I had another interesting telephone conversation last night with Allen AKA Rockin Cabby Allen who does a 50s show on the station where I explained how disappointed we were that not many drivers were coming forward to volunteer to do a show or a podcast, Allen offered what could be an explanation as to why this may be? he said that it might be because people are either scared of doing it wrong or that they do not know how to do a show live or how to record a show or podcast, now this is something that I had considered in the past but that we had not really tried to combat. We decided that the best way to tackle this problem might be to run some sort of workshop, maybe once a month, in order to show people who they can go about making a show or podcast that can be broadcast on the station. We can also then ask people to bring their laptop along so that we can provide them with the necessary software in order to enable them to produce a show or podcast. So we will announce details of the first radio workshop that we will hold sometime in November.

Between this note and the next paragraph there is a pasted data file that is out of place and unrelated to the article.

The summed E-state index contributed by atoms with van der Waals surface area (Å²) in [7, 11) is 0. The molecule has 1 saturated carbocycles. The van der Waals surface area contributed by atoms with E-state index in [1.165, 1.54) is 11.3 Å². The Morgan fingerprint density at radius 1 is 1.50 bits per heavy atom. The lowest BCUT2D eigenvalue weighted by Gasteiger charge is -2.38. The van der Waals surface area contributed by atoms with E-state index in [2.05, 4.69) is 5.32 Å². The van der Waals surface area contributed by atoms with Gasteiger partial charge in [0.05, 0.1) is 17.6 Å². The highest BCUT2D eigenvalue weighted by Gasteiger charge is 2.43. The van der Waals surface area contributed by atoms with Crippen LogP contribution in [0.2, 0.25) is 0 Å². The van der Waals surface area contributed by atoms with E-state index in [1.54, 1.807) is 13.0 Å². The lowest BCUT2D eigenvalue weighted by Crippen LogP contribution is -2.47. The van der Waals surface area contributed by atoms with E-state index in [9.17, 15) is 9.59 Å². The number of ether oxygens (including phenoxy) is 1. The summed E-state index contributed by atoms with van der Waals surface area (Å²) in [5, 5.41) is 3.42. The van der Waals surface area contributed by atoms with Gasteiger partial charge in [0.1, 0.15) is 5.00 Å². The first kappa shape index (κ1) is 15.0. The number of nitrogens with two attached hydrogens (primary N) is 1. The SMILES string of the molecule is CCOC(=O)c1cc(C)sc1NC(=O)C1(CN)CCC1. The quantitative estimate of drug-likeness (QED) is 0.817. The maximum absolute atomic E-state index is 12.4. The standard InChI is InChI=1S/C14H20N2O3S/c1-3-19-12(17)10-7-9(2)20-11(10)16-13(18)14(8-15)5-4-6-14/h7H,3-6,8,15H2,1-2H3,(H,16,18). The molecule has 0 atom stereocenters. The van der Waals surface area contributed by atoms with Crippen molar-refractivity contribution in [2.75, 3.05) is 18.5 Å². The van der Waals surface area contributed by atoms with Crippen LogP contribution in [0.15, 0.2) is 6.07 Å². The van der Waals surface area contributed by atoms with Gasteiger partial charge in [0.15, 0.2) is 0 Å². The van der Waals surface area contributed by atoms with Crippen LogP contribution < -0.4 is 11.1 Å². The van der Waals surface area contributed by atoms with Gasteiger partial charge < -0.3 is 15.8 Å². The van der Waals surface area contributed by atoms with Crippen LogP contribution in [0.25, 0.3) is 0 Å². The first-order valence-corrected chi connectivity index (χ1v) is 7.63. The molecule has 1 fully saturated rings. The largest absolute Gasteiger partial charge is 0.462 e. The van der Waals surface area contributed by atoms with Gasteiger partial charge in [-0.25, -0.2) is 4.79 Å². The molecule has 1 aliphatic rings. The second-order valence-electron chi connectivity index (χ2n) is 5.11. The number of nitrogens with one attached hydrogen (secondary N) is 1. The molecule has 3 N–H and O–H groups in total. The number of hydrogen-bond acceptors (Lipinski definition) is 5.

Even though we are going to change the name of the station the London Taxi Radio website will remain and shows that originate from London Taxi Drivers will still be branded as London Taxi Radio shows and we will still play London Taxi Radio Jingles during those shows but we will be arranging for our preferred production houses to produce new imaging for the station in the new name that will be played out most of the time.
So back to the name! What have we decided to call the station? Well, we decided that the name should be Sherbet, either Radio Sherbet or Sherbet Radio, which way round we use the words I cannot decide. I was a little worried that the slang word Sherbet may not be recognised around the Country but Rachael thinks that most people around the UK should associate the word Sherbet with Cab, so there you have it, we are to be called Sherbet Radio or Radio Sherbet, please let us know what you think, which way round we should use the wording.
So the Radio Station has been given a reprieve and will be broadcasting for at least another year, we are already adding new shows that are produced by Taxi drivers and we are open to any suggestions for Taxi related content for the station so if you know of a Taxi driver who does a radio show or produces a podcast then please let us know.